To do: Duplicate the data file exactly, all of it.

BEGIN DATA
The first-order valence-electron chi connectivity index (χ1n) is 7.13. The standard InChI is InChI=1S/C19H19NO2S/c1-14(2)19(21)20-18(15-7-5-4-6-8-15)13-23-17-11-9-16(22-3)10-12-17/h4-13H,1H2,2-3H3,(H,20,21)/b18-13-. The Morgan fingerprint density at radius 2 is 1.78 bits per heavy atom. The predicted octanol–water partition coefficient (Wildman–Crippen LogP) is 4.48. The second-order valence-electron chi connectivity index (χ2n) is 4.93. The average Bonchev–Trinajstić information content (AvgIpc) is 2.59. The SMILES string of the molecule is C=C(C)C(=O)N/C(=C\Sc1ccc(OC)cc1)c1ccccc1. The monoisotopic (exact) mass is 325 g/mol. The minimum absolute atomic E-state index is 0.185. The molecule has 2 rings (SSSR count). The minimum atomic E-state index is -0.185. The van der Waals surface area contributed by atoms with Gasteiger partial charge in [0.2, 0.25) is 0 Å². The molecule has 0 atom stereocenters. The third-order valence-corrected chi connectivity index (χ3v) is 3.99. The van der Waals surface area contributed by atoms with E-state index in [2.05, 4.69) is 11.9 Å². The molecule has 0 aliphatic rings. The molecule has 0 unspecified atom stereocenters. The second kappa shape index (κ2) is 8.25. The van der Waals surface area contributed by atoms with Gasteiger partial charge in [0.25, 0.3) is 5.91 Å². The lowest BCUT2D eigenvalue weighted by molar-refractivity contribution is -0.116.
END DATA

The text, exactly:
The first-order valence-electron chi connectivity index (χ1n) is 7.13. The standard InChI is InChI=1S/C19H19NO2S/c1-14(2)19(21)20-18(15-7-5-4-6-8-15)13-23-17-11-9-16(22-3)10-12-17/h4-13H,1H2,2-3H3,(H,20,21)/b18-13-. The Morgan fingerprint density at radius 2 is 1.78 bits per heavy atom. The predicted octanol–water partition coefficient (Wildman–Crippen LogP) is 4.48. The second-order valence-electron chi connectivity index (χ2n) is 4.93. The average Bonchev–Trinajstić information content (AvgIpc) is 2.59. The SMILES string of the molecule is C=C(C)C(=O)N/C(=C\Sc1ccc(OC)cc1)c1ccccc1. The monoisotopic (exact) mass is 325 g/mol. The minimum absolute atomic E-state index is 0.185. The molecule has 2 rings (SSSR count). The minimum atomic E-state index is -0.185. The van der Waals surface area contributed by atoms with Gasteiger partial charge in [0.2, 0.25) is 0 Å². The molecule has 0 atom stereocenters. The third-order valence-corrected chi connectivity index (χ3v) is 3.99. The van der Waals surface area contributed by atoms with E-state index in [2.05, 4.69) is 11.9 Å². The molecule has 0 aliphatic rings. The molecule has 0 unspecified atom stereocenters. The second kappa shape index (κ2) is 8.25. The van der Waals surface area contributed by atoms with Gasteiger partial charge in [0.25, 0.3) is 5.91 Å². The lowest BCUT2D eigenvalue weighted by molar-refractivity contribution is -0.116.